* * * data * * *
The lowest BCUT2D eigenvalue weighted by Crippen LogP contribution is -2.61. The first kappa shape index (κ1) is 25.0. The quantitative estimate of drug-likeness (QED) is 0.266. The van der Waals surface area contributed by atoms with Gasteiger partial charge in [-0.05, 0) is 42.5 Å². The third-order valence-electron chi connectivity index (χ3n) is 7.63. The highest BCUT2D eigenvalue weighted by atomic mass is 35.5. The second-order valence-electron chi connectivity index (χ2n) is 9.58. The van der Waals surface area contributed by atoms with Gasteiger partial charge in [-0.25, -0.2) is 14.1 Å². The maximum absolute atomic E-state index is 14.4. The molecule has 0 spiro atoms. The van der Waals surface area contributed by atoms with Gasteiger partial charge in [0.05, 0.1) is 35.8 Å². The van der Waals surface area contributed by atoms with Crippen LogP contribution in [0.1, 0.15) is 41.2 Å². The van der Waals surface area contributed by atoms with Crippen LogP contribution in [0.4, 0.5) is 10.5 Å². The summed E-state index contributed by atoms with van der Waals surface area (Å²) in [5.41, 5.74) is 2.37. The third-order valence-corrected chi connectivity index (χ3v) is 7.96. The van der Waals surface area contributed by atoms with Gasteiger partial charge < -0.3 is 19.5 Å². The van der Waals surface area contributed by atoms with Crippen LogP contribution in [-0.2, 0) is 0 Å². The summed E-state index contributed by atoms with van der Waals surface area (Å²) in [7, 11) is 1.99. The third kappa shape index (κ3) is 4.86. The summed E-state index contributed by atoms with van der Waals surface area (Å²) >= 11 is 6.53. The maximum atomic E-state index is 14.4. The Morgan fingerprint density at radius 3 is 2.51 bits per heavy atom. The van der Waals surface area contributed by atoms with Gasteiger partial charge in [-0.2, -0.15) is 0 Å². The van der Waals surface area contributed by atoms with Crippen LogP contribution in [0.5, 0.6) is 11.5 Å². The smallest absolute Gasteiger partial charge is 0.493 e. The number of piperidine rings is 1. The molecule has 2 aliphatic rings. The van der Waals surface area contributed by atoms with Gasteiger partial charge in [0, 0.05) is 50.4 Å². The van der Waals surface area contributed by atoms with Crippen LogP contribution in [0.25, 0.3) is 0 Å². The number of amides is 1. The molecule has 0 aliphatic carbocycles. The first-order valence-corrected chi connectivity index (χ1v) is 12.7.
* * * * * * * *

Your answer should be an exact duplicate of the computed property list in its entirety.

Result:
The lowest BCUT2D eigenvalue weighted by Crippen LogP contribution is -2.61. The first kappa shape index (κ1) is 25.0. The quantitative estimate of drug-likeness (QED) is 0.266. The van der Waals surface area contributed by atoms with Gasteiger partial charge in [-0.05, 0) is 42.5 Å². The third-order valence-electron chi connectivity index (χ3n) is 7.63. The highest BCUT2D eigenvalue weighted by atomic mass is 35.5. The second-order valence-electron chi connectivity index (χ2n) is 9.58. The van der Waals surface area contributed by atoms with Gasteiger partial charge in [-0.25, -0.2) is 14.1 Å². The maximum absolute atomic E-state index is 14.4. The molecule has 0 spiro atoms. The van der Waals surface area contributed by atoms with Gasteiger partial charge in [0.05, 0.1) is 35.8 Å². The van der Waals surface area contributed by atoms with Crippen LogP contribution in [0.1, 0.15) is 41.2 Å². The van der Waals surface area contributed by atoms with Crippen LogP contribution in [0.4, 0.5) is 10.5 Å². The summed E-state index contributed by atoms with van der Waals surface area (Å²) in [5.41, 5.74) is 2.37. The third-order valence-corrected chi connectivity index (χ3v) is 7.96. The van der Waals surface area contributed by atoms with Gasteiger partial charge < -0.3 is 19.5 Å². The van der Waals surface area contributed by atoms with Crippen LogP contribution in [-0.2, 0) is 0 Å². The summed E-state index contributed by atoms with van der Waals surface area (Å²) in [7, 11) is 1.99. The third kappa shape index (κ3) is 4.86. The summed E-state index contributed by atoms with van der Waals surface area (Å²) >= 11 is 6.53. The maximum atomic E-state index is 14.4. The Morgan fingerprint density at radius 3 is 2.51 bits per heavy atom. The van der Waals surface area contributed by atoms with Gasteiger partial charge in [-0.2, -0.15) is 0 Å². The van der Waals surface area contributed by atoms with Crippen LogP contribution in [0.5, 0.6) is 11.5 Å². The smallest absolute Gasteiger partial charge is 0.493 e. The number of piperidine rings is 1. The molecule has 2 aliphatic rings. The van der Waals surface area contributed by atoms with Gasteiger partial charge in [0, 0.05) is 50.4 Å². The van der Waals surface area contributed by atoms with Crippen LogP contribution in [0.25, 0.3) is 0 Å². The number of amides is 1. The molecule has 0 aliphatic carbocycles. The first-order valence-corrected chi connectivity index (χ1v) is 12.7.